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Soft Tissue Sarcoma

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by Badash M

(Alveolar Soft Part Sarcoma; Angiosarcoma; Dermatofibrosarcoma Protuberans; Desmoid Sarcoma; Fibrosarcoma; Leiomyosarcoma; Liposarcoma; Malignant Fibrous Histiocytoma; Lymphoma (lymphosarcoma); Malignant Peripheral Nerve Sheath Tumor; Rhabdomyosarcoma; Synovial Sarcoma)

 

Treatment

After a sarcoma is found, staging tests are performed to find out if the cancer has spread and, if so, to what extent. Treatment depends on the stage of the cancer as well as the type.
Treatments may include:

Surgery

Surgery requires removal of the cancerous tumor and nearby tissue, and possibly nearby lymph nodes.

Radiation Therapy (or Radiotherapy)

Radiation therapy (or radiotherapy) is the use of radiation to kill cancer cells and shrink tumors. When a sarcoma is aggressive, the surgeon will remove as much of it as possible. Adding radiation will significantly reduce the chances of the cancer coming back. Radiation may be:
  • External radiation therapy—radiation directed at the tumor from a source outside the body
  • Internal radiation therapy—radioactive materials placed into the body near the cancer cells

Chemotherapy

Chemotherapy is the use of drugs to kill cancer cells. Chemotherapy may be given in many forms, including: pill, injection, or by catheter. The drugs enter the bloodstream and travel through the body killing mostly cancer cells, but also some healthy cells. Chemotherapy is generally reserved for only certain types of sarcomas, such as where chemotherapy is a standard offer and contributes significantly to cure or when the treatment is designed to slow the pace of the disease but is not considered a cure.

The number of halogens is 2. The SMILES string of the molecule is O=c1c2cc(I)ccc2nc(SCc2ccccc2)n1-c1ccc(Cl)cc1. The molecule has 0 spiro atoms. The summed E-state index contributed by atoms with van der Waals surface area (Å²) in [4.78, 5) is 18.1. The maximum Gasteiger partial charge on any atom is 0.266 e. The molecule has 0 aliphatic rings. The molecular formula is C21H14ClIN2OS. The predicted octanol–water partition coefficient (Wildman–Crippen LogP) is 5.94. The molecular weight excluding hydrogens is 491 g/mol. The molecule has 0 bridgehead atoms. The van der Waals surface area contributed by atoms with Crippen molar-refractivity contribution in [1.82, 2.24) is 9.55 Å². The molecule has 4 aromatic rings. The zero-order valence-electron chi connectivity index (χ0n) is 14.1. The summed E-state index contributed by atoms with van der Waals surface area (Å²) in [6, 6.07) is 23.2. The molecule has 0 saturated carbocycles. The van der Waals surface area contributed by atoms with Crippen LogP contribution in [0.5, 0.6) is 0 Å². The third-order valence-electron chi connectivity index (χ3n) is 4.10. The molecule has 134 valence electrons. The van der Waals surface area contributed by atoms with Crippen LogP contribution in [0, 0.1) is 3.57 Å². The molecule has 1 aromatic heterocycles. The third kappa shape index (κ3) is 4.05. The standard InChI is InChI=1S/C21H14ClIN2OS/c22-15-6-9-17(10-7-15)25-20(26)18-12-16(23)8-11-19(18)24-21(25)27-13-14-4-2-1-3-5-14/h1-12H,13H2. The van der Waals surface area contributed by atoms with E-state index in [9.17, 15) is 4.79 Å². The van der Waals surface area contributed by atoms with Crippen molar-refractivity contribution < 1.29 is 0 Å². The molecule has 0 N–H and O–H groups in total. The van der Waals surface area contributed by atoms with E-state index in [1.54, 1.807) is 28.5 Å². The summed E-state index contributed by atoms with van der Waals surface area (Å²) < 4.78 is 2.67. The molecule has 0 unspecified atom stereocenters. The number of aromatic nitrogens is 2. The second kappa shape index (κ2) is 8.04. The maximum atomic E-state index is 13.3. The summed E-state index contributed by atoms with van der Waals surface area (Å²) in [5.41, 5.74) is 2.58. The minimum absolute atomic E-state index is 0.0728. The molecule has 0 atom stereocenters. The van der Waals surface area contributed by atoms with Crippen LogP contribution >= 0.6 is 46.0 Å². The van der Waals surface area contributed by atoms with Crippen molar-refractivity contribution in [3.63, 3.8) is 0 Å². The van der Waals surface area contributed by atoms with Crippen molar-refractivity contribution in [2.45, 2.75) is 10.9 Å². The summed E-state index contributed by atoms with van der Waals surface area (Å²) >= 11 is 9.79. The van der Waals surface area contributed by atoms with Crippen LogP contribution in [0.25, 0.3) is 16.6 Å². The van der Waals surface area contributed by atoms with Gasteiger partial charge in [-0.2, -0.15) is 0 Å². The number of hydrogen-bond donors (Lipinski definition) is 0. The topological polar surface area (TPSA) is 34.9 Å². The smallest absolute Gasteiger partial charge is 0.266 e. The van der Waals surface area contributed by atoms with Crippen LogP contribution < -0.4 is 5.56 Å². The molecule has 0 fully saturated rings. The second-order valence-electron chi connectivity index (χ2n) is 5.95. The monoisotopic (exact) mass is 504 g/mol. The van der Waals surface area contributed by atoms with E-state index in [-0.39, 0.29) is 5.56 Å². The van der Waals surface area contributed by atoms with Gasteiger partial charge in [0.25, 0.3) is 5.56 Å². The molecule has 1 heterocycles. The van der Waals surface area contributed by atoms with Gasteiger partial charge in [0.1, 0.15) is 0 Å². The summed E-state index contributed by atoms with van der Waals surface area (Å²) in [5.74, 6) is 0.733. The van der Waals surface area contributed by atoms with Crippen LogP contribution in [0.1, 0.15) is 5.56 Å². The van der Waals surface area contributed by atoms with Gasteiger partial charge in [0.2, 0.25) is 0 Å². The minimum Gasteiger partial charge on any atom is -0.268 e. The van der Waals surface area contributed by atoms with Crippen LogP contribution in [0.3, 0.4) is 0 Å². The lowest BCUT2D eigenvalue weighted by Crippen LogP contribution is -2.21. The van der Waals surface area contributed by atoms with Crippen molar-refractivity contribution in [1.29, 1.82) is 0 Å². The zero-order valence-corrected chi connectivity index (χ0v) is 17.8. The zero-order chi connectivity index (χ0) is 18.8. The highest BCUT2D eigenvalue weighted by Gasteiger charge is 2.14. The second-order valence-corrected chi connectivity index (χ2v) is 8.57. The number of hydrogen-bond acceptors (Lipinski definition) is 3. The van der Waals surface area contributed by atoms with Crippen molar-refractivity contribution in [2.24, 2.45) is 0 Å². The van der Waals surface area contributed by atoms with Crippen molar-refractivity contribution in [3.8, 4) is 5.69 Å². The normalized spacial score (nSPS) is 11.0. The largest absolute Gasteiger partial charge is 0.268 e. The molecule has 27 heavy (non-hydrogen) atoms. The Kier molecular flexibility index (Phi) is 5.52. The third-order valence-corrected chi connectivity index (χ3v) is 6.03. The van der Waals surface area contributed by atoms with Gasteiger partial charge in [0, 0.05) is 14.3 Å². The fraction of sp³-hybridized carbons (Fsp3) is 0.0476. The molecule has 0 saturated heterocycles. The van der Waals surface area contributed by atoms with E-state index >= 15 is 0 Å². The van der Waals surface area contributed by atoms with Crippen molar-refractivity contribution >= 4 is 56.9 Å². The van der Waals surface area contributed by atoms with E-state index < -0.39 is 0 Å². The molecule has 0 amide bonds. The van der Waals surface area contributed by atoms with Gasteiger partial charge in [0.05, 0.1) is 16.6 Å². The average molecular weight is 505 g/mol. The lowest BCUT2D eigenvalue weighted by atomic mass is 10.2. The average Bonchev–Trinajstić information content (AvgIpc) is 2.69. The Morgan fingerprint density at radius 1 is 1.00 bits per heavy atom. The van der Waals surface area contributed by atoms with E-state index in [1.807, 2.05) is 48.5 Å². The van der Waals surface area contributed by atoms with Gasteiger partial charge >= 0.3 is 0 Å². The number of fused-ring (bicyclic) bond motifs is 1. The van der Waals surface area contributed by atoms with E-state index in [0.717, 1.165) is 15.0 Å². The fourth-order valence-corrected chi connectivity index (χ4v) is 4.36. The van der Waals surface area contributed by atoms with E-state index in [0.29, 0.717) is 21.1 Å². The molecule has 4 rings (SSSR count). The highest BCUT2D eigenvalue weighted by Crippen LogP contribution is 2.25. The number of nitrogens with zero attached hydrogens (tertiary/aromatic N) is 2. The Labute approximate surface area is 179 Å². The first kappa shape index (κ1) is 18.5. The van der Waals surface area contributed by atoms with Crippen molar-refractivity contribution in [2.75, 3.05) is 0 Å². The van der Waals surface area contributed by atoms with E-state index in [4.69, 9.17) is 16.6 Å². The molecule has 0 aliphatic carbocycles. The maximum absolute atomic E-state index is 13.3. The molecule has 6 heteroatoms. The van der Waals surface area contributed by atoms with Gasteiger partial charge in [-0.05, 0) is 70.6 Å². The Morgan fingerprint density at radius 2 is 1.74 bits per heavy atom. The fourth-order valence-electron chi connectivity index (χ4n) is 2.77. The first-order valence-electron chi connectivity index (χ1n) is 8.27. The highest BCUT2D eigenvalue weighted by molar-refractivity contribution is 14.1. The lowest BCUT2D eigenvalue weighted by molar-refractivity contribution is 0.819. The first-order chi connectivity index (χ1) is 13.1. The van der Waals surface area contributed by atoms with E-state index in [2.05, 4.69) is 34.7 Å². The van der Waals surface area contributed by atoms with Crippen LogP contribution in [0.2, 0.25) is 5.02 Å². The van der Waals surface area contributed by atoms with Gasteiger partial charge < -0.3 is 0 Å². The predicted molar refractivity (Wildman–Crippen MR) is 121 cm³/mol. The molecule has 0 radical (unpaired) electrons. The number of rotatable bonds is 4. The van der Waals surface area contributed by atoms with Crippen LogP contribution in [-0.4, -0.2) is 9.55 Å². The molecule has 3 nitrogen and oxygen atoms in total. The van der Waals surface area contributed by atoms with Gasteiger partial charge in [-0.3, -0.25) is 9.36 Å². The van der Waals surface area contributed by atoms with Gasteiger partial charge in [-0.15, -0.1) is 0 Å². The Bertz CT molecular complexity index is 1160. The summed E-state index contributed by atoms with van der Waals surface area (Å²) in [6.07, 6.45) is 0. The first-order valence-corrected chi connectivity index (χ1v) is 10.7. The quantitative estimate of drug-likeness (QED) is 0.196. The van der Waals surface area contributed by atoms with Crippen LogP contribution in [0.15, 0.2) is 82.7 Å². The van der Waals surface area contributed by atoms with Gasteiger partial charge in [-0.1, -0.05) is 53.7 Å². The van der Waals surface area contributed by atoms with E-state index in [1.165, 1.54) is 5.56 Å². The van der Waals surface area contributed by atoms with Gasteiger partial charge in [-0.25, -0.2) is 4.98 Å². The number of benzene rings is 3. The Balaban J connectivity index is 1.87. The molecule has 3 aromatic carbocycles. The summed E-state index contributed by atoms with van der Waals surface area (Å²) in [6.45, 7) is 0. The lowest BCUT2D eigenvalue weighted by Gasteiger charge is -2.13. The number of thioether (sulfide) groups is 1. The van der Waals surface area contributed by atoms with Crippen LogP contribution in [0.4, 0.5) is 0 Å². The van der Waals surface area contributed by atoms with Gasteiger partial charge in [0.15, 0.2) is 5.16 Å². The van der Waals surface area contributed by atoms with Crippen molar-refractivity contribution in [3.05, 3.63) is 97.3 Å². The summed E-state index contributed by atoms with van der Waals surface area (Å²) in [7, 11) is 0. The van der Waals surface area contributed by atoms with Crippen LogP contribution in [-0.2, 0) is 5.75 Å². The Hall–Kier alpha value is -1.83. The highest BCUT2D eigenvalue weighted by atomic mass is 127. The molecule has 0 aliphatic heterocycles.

Chemotherapy is the use of drugs to kill cancer cells. Chemotherapy may be given in many forms, including: pill, injection, or by catheter. The drugs enter the bloodstream and travel through the body killing mostly cancer cells, but also some healthy cells. Chemotherapy is generally reserved for only certain types of sarcomas, such as where chemotherapy is a standard offer and contributes significantly to cure or when the treatment is designed to slow the pace of the disease but is not considered a cure.
 

RESOURCES

American Cancer Society
http://www.cancer.org

National Cancer Institute
http://www.cancer.gov

 

CANADIAN RESOURCES

Canadian Cancer Society
http://www.cancer.ca

Health Canada
http://www.hc-gc.ca

 

References


Soft tissue sarcoma. American Cancer Society website. Available at: http://www.cancer.org/cancer/sarcoma-adultsofttissuecancer/detailedguide/sarcoma-adult-soft-tissue-cancer-soft-tissue-sarcoma. Updated January 17, 2013. Accessed June 24, 2013.


Soft tissue sarcoma. National Cancer Institute website. Available at: http://www.cancer.gov/cancertopics/types/soft-tissue-sarcoma. Accessed June 24, 2013.

 

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